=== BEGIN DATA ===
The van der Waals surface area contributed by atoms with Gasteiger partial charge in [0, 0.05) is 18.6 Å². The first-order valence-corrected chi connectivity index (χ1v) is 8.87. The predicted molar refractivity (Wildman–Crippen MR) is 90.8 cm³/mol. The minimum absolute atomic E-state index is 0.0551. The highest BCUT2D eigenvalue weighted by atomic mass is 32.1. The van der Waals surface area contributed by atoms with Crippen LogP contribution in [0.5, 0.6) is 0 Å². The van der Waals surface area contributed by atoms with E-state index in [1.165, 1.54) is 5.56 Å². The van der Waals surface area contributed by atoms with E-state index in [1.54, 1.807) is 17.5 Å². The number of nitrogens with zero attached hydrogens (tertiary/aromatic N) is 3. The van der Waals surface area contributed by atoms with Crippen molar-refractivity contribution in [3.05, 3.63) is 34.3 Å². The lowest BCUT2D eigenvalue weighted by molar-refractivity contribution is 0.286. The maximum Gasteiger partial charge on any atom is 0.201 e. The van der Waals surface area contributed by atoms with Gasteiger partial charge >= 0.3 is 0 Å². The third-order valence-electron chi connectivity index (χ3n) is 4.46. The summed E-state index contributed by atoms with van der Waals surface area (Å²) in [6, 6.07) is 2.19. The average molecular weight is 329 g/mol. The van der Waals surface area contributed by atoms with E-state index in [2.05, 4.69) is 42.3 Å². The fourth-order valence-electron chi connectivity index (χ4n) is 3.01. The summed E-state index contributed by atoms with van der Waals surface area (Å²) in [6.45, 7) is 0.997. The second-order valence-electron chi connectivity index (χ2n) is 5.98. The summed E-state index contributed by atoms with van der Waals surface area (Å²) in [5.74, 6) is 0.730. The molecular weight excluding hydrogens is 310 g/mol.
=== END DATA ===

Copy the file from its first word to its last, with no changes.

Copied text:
The van der Waals surface area contributed by atoms with Gasteiger partial charge in [0, 0.05) is 18.6 Å². The first-order valence-corrected chi connectivity index (χ1v) is 8.87. The predicted molar refractivity (Wildman–Crippen MR) is 90.8 cm³/mol. The minimum absolute atomic E-state index is 0.0551. The highest BCUT2D eigenvalue weighted by atomic mass is 32.1. The van der Waals surface area contributed by atoms with Crippen LogP contribution in [0.5, 0.6) is 0 Å². The van der Waals surface area contributed by atoms with E-state index in [1.165, 1.54) is 5.56 Å². The van der Waals surface area contributed by atoms with E-state index in [1.54, 1.807) is 17.5 Å². The number of nitrogens with zero attached hydrogens (tertiary/aromatic N) is 3. The van der Waals surface area contributed by atoms with Crippen molar-refractivity contribution in [3.05, 3.63) is 34.3 Å². The lowest BCUT2D eigenvalue weighted by molar-refractivity contribution is 0.286. The maximum Gasteiger partial charge on any atom is 0.201 e. The van der Waals surface area contributed by atoms with Gasteiger partial charge >= 0.3 is 0 Å². The third-order valence-electron chi connectivity index (χ3n) is 4.46. The summed E-state index contributed by atoms with van der Waals surface area (Å²) in [6, 6.07) is 2.19. The average molecular weight is 329 g/mol. The van der Waals surface area contributed by atoms with E-state index in [2.05, 4.69) is 42.3 Å². The fourth-order valence-electron chi connectivity index (χ4n) is 3.01. The summed E-state index contributed by atoms with van der Waals surface area (Å²) in [6.45, 7) is 0.997. The second-order valence-electron chi connectivity index (χ2n) is 5.98. The summed E-state index contributed by atoms with van der Waals surface area (Å²) in [5.74, 6) is 0.730. The molecular weight excluding hydrogens is 310 g/mol.